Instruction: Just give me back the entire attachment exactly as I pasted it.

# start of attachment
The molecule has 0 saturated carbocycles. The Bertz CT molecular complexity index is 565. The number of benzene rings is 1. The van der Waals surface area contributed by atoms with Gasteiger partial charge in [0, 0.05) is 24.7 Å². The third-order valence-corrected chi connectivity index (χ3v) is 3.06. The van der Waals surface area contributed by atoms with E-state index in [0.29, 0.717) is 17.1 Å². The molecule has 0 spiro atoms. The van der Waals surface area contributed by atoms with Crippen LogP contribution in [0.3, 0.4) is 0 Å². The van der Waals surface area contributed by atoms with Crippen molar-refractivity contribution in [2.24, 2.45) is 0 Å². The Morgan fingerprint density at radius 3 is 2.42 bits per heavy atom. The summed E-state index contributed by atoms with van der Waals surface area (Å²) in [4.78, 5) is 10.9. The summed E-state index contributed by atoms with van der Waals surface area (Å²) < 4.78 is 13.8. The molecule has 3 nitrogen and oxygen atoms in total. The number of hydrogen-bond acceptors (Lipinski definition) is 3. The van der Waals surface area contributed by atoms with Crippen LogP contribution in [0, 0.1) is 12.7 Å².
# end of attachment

The molecule has 0 saturated carbocycles. The Bertz CT molecular complexity index is 565. The number of benzene rings is 1. The van der Waals surface area contributed by atoms with Gasteiger partial charge in [0, 0.05) is 24.7 Å². The third-order valence-corrected chi connectivity index (χ3v) is 3.06. The van der Waals surface area contributed by atoms with E-state index in [0.29, 0.717) is 17.1 Å². The molecule has 0 spiro atoms. The van der Waals surface area contributed by atoms with Crippen LogP contribution in [0.3, 0.4) is 0 Å². The van der Waals surface area contributed by atoms with Crippen molar-refractivity contribution in [2.24, 2.45) is 0 Å². The Morgan fingerprint density at radius 3 is 2.42 bits per heavy atom. The summed E-state index contributed by atoms with van der Waals surface area (Å²) in [4.78, 5) is 10.9. The summed E-state index contributed by atoms with van der Waals surface area (Å²) < 4.78 is 13.8. The molecule has 3 nitrogen and oxygen atoms in total. The number of hydrogen-bond acceptors (Lipinski definition) is 3. The van der Waals surface area contributed by atoms with Crippen LogP contribution in [0, 0.1) is 12.7 Å².